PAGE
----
This is one of the most exciting Fresh Cream studio cuts.
This old blues cover is based on an open E chord. The only variation is the first change from the opening E chord is just an A note making it (technically speaking) an open E11 or E eleventh chord. Clapton than alternates sporadically between E11 and an A triad at the second fret (where he bars the inner three strings, B, G and D strings) with his third (most likely) finger also touching the E string on the second fret, causing his pick to occasionally hit that note which produces the sixth overtone (F sharp).
The rhythm guitar track is the Les Paul, with moderate volume level and on the treble toggle position with treble tone turned slightly down to roll off the edge. Unless he was on mid-toggle position with bass pick-up down and treble pick-up higher but when I see close up pictures of Clapton's guitars, they are usually on Treble toggle position which is consistent with his most common tone [not woman tone] and also used for his rhythm.
After the guitar chord intro, Clapton comes in with his second (the overdub) guitar, on treble toggle position and at a much higher volume level, and cranks out that wonderful theme - riffin the high register E position, 12th fret, which is in unison with Bruces harmonica. During that main riff, Clapton uses mostly full note bending, predominately, on the second and third strings with a wonderful stretch vibrato on the 15th note into the riff (the second bend to the E note on the 15th fret second string, from D). His smooth flowing string bending, picking and fingerwork blend masterfully with the harp, slightly smoother than on "Rollin and Tumblin ", which is meant to be a little harder edged.
After the main riff sequence, Clapton slips back down to the open E position and follows the remaining theme still in unison with the harmonica but using harder picked notes on the 3rd and fourth strings, first and second fret. This continues at a hectic pace until they stop and Bruce begins his "alright alright alright alright, alright alright alright"....etc... This sequence is one of Creams most exciting studio climaxes. The tension that is built during Bruces vocal perfectly anticipates Claptons soaring guitar break. As soon as Bruce stops, Clapton cuts loose all alone, with a high register riff on the 12th position. He hits the first climax with a perfectly executed stretch vibrato (reaching the E note on second string) with Baker crashing in on that precise beat. That vibrato is significant to an experienced guitarist due to it's phenomenal control and perfect sonic ambience. Usually a guitarist will be heard bending up a little before the target note is hit. In this case Clapton hits the note and the vibrato with unrivaled precision which as a result resonated even more of a chill and prepares the listener for more dynamics. After that vibrato, Clapton artistically waves that same bent note before descending on the next beat and joined by Baker and Erics rhythm guitar (open E chord). Than Bruces Harmonica and bass come in much later to join the drums and rhythm guitar bringing Erics solo to an exciting close. After the next three notes Clapton then flashes an appetizer of speed during a four note sequence before he settles into the next beat. With Baker and Bruce continually building tension on the designated beat, Clapton weaves and groans with agonizing third string bends then finally tapers off (all in minor modal positions) and beautifully descends back into the theme sequence on the first and second fret building density and volume with his pick.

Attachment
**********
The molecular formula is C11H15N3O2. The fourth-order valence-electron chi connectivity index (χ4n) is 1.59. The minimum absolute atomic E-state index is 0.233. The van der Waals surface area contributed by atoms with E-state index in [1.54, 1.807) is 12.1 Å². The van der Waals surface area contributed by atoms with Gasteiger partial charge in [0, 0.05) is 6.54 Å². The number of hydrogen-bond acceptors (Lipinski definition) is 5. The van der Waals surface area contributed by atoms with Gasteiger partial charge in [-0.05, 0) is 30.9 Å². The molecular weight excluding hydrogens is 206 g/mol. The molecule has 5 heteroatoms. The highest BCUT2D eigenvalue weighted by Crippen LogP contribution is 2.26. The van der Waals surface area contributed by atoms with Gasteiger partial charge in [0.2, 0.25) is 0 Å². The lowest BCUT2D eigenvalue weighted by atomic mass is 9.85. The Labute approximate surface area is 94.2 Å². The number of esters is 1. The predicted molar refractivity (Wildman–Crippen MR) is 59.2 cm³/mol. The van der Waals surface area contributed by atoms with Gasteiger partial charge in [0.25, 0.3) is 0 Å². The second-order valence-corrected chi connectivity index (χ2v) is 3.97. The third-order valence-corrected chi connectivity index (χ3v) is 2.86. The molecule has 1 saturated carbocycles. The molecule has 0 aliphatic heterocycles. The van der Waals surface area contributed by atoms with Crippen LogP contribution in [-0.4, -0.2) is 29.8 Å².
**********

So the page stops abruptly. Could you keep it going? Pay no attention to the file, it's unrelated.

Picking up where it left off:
This solo is a perfect example of Claptons ability to create architecture,displaying tension, climax and seamless descention back to the verse. He and Bruce re-create the main sequence riff again creating the illusion of an almost faster pace (maybe it is) before tapering off and fading for the end. Clapton does a quick bend 'ROLL' of the third string at the beginning of the previously described solo which is a way of quickly playing two notes with a fast bend and finger effect, rather than a straight half step up on one fret to reach the same note. This 'rolling' sound, was characteristic of his Bluesbreaker period, especially prominent in the tune 'Hideaway' and continues into Fresh Cream as shown here.
This rolling sound which is always done on the third string, stopped after Fresh Cream and was never heard again in any solo thats been officially recorded. There is one bootleg version of Cat's Squirrel I have heard from an early 1967 concert. Clapton who is definitely using a Les Paul on the show, does another very exciting solo for Cat's Squirrel carrying over the same exhilarating feeling he generates on the studio version.
© Jeffrey Aarons, 1999